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Towards an Architecture for the Teaching of Virtues, Values and Ethics

Berise Therese Heasly

This book, based on extensive qualitative research carried out among teachers in Australia, New Zealand and the UK, explores a new approach to teaching virtues, values and ethics in the twenty-first century. Drawing on both education studies and philosophy, the author uses inductive methods of analysis and synthesis to construct a renewed theory of education founded on teaching thinking skills. This theory, based on Donald E. Ingber’s work on tensegrity, is complemented by practical pedagogical tools which can enhance students’ thinking skills and support both personal and professional decision-making in a democratic classroom setting.
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Preface by Roger Sutcliffe


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Matthew Lipman – a thinker who profoundly influenced Berise Heasly – wrote in his book Philosophy in the Classroom that ‘young people today are growing up in an information-rich but wisdom-poor society’.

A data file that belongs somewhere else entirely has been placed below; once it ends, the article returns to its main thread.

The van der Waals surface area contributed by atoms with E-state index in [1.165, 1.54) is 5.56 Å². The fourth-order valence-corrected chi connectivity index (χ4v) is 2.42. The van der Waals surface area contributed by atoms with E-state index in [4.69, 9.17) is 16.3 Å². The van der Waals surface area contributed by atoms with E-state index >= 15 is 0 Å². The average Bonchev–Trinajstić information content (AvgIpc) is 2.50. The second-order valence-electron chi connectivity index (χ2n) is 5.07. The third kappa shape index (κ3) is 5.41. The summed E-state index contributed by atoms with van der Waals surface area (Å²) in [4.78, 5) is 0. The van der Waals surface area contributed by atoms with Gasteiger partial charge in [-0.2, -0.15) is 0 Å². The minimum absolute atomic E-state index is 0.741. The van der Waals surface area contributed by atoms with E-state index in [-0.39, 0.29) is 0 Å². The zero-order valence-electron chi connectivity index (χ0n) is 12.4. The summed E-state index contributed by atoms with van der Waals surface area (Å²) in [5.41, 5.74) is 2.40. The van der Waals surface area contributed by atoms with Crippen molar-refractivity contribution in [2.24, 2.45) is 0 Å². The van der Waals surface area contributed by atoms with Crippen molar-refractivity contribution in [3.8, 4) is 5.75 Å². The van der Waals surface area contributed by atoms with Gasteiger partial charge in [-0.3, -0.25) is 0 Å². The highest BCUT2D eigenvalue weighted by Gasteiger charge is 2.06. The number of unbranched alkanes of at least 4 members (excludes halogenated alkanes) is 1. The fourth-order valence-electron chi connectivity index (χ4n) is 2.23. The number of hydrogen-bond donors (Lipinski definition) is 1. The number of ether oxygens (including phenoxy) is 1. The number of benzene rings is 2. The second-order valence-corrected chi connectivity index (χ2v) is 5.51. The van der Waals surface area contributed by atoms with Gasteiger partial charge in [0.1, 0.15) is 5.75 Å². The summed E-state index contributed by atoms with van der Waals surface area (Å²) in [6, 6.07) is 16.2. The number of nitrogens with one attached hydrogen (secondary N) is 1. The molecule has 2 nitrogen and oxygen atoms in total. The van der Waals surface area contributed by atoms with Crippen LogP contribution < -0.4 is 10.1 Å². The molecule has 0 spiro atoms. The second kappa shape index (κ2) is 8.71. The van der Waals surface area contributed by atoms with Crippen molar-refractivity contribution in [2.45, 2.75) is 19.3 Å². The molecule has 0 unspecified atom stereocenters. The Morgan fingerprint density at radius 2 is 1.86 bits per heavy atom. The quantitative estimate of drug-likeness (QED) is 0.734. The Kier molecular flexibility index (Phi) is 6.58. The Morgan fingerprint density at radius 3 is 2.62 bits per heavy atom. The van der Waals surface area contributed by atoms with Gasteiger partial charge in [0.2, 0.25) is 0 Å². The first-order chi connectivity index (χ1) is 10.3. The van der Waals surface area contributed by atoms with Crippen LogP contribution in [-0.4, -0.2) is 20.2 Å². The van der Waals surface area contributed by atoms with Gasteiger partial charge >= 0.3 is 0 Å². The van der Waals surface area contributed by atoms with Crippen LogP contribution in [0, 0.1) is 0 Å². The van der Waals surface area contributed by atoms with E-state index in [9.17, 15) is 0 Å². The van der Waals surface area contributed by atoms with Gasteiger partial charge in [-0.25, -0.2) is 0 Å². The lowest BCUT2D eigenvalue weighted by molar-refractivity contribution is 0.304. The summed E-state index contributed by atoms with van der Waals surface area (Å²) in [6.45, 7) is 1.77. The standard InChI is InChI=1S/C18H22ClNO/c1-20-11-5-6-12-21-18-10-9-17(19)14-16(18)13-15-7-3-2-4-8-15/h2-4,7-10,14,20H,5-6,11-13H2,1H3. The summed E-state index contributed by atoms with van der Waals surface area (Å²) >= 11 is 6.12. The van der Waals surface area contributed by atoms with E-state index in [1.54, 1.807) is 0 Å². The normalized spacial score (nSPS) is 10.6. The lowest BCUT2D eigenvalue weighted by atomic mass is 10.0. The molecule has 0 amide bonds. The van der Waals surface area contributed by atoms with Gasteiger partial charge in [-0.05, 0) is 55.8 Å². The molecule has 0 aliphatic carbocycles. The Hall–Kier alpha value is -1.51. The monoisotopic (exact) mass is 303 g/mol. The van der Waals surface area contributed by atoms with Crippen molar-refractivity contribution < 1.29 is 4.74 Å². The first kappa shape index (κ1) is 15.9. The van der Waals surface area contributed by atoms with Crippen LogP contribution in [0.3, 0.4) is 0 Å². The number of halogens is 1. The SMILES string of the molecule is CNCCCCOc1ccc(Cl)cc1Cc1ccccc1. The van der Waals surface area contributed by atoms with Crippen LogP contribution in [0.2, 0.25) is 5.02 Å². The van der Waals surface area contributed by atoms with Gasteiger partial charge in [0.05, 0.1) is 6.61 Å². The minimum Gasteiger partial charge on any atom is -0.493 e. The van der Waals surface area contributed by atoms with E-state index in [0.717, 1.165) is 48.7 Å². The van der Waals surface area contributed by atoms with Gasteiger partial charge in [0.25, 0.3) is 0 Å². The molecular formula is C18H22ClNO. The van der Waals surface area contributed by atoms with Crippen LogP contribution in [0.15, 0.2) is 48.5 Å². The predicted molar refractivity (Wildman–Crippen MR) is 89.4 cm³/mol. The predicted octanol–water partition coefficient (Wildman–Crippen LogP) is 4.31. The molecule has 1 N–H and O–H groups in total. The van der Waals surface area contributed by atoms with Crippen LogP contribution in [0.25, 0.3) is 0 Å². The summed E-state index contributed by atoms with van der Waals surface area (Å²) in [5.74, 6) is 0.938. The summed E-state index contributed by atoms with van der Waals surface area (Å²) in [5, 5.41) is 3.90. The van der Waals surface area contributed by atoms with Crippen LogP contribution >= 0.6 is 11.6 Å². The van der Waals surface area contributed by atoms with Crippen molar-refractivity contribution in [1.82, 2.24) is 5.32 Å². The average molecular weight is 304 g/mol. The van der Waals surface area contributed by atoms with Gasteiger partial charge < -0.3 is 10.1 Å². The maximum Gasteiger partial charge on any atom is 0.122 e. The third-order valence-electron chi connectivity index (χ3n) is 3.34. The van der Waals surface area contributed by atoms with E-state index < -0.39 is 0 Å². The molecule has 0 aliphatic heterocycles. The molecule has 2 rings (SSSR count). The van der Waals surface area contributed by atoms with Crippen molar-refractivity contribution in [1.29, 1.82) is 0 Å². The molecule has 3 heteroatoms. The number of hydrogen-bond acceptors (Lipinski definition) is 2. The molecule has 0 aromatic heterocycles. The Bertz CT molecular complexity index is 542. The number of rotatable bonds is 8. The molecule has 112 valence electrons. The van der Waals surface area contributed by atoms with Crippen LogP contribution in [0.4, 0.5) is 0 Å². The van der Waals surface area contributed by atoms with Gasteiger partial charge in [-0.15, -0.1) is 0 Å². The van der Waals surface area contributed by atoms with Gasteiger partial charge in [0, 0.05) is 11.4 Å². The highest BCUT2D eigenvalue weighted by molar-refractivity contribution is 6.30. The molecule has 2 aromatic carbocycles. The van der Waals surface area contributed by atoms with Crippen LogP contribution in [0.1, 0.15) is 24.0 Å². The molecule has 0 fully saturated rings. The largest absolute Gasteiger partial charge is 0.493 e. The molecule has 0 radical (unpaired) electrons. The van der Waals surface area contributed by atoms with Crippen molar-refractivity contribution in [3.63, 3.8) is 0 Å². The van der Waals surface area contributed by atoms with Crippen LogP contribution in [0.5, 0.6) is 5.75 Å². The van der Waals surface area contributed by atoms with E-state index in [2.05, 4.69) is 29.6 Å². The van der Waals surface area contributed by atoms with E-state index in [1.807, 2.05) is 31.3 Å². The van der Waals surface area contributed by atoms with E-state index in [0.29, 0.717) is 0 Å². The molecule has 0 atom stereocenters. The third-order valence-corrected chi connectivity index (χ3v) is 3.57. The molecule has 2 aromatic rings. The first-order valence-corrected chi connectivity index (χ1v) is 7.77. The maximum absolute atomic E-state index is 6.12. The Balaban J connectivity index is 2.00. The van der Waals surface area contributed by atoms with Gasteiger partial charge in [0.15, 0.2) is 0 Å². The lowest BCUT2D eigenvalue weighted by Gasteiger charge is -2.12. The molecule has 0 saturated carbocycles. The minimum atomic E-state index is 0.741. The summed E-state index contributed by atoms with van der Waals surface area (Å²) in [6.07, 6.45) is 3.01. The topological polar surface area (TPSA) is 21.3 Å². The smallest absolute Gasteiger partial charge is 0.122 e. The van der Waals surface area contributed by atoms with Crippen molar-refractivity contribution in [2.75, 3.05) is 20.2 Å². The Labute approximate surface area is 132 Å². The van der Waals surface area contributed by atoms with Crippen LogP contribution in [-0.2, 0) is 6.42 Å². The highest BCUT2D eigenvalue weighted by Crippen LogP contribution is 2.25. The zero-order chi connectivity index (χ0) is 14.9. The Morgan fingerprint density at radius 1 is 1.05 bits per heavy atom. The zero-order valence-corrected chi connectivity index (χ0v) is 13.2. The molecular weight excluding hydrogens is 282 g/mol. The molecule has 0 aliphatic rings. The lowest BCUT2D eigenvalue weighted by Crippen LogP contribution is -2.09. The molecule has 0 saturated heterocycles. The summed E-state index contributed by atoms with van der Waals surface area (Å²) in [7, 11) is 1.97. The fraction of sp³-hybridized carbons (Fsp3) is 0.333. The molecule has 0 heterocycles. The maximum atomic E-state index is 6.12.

The first half of his claim is surely indisputable; the second half perhaps a little tendentious, not least in its highlighting of a concept, wisdom, that is problematical. But the implication behind the claim – that wisdom, however conceived, is a ‘good thing’, and especially valuable for young people as they find their way into adult and wider society – is surely, again, hard to dispute.

(One could, of course, render it virtually indisputable by defining it narrowly as ‘knowing how to make your way in the world’ – though not so narrowly as to confine the meaning of ‘making your way’ to simply making money! But Berise would not play such a linguistic trick, and nor should I. The point can be made more simply: that wisdom, like happiness, has always seemed worth pursuing – and not just to philosophers or ‘lovers’ of wisdom. For a human life lacking in wisdom would, by default if not by definition, be a life of lacking in happiness and fulfilment.)

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